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The Pursuit Of Happiness and Others

Three splendid new publications which are worth looking out for:

 

Laurie Duggan’s new collection of poems from Shearsman, The Pursuit of Happiness, has just appeared and as Tony Baker’s comment on the back cover makes so clear these poems have the virtue of never abandoning the local. They shift from Robert Creeley, burgers and South African wine on Charing Cross Road to images of Santa Claus in Anglo-Greek Paphos and Japanese tourist signs in the countryside of Haworth.

 

Another distinctive voice from Australian poetry is Ken Bolton whose Selected Poems 1975-2010 has also just appeared from Shearsman: ‘slippery, rapid-fire conjunctions—from savage to deflationary, pathetic to hilarious…there’s a deeply serious–& flip, gauche, & witty & almost self-canceling—consciousness at work’.

 

Selected Letters of Michael Rumaker is an absolute delight from Lost & Found: The CUNY Poetics Document Initiative. Under the general editorship of Ammiel Alcalay these finely produced chapbooks  illuminate unexplored terrain of an essential chapter of 20th-century life. In this one there are letters to Robert Creeley, Donald Allen and Charles Olson with many references to Ed Dorn, Robert Duncan, and John Wieners alongside many others.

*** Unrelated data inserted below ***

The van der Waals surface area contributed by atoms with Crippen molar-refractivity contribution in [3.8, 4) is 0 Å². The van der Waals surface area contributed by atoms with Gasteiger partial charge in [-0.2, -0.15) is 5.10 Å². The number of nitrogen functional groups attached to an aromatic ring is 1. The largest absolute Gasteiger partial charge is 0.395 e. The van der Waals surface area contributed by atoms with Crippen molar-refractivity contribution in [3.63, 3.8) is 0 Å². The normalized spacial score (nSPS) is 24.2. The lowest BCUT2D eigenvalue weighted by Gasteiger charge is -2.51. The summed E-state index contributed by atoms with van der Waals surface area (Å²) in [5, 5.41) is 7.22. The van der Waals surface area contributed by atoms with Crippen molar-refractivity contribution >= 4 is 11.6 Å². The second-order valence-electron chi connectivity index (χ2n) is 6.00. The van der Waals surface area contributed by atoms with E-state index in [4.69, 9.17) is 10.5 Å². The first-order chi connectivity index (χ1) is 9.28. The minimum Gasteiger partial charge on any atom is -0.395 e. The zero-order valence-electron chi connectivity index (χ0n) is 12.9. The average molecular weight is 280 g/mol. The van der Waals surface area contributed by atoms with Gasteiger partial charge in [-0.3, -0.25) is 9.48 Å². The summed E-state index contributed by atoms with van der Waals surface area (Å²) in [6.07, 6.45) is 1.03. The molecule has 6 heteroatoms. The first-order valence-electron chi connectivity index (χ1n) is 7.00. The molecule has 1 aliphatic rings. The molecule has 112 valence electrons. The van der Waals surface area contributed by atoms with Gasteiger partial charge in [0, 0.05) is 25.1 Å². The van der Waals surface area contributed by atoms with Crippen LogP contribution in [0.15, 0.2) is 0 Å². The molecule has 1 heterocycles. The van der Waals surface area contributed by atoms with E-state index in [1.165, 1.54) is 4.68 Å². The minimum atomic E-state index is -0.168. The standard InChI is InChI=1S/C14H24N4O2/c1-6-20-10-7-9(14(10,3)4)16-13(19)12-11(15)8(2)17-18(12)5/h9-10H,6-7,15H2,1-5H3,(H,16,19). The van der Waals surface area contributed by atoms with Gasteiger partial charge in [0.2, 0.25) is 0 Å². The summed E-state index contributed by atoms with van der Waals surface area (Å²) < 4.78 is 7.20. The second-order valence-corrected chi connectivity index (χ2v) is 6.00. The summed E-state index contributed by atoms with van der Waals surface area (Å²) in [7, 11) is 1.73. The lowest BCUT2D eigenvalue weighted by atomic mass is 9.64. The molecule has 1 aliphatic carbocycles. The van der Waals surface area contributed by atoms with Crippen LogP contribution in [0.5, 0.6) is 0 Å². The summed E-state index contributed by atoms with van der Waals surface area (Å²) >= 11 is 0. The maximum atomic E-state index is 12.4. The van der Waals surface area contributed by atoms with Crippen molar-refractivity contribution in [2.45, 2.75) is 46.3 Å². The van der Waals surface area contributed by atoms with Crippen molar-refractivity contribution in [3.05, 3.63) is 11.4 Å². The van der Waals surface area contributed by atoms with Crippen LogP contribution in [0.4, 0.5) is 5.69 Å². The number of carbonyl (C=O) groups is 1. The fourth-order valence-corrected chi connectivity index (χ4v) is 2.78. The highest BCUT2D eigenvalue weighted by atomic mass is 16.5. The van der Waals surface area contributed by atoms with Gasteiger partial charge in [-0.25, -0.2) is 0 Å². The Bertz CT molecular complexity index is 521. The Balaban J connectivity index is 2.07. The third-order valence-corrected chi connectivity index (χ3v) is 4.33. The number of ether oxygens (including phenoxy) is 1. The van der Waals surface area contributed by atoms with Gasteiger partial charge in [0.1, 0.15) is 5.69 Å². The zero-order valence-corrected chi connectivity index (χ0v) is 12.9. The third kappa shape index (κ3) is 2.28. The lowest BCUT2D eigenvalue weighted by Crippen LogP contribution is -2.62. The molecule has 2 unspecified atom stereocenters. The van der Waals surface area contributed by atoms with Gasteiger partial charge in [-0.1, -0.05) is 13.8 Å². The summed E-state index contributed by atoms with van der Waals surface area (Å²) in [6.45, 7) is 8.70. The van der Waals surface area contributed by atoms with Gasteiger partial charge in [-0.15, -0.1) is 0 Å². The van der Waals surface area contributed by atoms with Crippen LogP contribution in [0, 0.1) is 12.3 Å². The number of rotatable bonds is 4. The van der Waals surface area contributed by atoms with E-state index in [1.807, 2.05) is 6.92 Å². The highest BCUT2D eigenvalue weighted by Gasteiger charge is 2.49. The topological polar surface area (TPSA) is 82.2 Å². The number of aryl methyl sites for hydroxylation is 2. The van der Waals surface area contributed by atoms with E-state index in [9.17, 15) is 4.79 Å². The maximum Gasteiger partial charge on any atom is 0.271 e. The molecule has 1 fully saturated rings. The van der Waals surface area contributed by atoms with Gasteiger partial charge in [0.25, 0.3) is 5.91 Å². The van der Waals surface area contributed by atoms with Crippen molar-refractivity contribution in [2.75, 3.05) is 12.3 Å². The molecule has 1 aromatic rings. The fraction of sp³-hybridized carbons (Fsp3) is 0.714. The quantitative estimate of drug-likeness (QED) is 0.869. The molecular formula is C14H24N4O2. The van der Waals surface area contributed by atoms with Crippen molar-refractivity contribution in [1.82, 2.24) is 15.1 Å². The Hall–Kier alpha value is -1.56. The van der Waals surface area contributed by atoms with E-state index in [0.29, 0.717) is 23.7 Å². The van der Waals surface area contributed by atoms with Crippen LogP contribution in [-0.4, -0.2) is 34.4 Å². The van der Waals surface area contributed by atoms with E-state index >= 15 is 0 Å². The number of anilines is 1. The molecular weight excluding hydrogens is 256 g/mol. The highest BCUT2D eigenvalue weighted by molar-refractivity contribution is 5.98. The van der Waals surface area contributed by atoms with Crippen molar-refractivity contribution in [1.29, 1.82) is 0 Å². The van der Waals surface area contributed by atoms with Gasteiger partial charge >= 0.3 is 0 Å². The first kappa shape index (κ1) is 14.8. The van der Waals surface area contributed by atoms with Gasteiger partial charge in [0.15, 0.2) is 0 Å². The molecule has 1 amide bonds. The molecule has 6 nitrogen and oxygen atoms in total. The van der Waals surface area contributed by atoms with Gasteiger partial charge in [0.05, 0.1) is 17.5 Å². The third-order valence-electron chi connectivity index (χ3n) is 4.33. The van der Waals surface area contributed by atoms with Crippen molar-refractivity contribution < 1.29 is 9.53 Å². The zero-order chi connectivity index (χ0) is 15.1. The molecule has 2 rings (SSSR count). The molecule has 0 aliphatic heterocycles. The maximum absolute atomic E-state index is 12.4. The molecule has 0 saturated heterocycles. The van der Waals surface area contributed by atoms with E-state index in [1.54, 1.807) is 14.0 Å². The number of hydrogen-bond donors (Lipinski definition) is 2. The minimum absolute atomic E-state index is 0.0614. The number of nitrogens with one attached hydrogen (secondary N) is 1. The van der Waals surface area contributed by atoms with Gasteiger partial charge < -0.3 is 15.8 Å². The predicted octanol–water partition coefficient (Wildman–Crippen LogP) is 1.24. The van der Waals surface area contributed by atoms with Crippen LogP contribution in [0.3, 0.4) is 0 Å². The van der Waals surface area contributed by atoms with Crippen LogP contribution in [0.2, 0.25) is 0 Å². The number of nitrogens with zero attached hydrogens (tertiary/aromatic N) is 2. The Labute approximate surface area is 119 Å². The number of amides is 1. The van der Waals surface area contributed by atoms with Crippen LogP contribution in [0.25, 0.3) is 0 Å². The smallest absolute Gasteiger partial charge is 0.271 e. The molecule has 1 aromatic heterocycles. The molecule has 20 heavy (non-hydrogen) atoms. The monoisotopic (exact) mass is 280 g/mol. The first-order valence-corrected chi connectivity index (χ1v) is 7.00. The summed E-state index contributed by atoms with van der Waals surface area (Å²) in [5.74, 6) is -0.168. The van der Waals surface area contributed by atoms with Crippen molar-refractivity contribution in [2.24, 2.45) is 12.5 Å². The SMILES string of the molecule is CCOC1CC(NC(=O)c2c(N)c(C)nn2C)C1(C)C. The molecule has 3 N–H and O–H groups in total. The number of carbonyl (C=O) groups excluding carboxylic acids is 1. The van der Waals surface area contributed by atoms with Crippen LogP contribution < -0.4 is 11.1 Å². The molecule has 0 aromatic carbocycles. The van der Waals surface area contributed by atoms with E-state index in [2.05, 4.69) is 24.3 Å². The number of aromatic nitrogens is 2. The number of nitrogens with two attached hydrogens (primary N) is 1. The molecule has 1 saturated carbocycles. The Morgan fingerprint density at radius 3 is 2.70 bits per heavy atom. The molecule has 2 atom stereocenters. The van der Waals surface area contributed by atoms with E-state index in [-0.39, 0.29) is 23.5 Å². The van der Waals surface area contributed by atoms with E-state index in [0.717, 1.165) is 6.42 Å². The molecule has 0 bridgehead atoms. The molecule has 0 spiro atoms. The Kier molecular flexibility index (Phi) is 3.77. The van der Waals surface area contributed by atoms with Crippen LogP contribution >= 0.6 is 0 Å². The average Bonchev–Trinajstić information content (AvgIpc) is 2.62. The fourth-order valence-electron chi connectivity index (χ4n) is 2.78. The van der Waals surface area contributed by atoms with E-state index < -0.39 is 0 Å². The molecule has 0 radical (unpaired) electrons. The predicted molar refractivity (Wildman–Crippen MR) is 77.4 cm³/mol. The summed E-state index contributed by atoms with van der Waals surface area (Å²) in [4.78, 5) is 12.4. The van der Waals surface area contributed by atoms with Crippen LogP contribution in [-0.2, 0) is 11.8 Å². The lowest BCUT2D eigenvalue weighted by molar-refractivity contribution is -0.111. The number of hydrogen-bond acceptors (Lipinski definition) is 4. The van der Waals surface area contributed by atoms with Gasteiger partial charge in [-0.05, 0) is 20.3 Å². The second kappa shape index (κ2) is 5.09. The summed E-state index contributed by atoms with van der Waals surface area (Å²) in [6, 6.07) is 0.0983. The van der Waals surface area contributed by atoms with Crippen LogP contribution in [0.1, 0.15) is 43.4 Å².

Laurie Duggan’s Allotments

Laurie Duggan’s Allotments

On Tuesday night in Darwin College, Canterbury, Laurie Duggan gave a poetry reading and I was struck time and again by that tone of voice which merges warmth and mischievous humour with an unflinching seriousness of concern with the human. He read from his recent publication Allotments, a little volume which I reviewed last November on Todd Swift’s EYEWEAR blogzine and also from his Shearsman collection, Crab & Winkle, the title of which is taken from the 1830 ‘Invicta’ locomotive which carried 300 excited passengers from Canterbury to Whitstable. Any temptation to see this poetry as ‘local’ is soon dispelled when you recognise that the range of literary reference throughout the sequences is enormous as the poet weaves from Charles Olson to Donald Allen, Rimbaud to Camus, Susan Howe to Philip Whalen and from Robert Frost to the sly brevity of ‘Allotment 9’ with its glance at Keats and Eliot:

the small gnats

have ceased to wail;

dogwood’s leaves lost

red branches bared

Allotments is published by Fewer & Further Press and the cover by Basil King links this little volume with the world of Andrew Crozier’s Ferry Press where the Black Mountain artist had done the cover for Stephen Jonas’s Transmutations in 1966. Duggan’s new volume of poems, The Pursuit of Happiness, will be available from Shearsman within the next couple of weeks.

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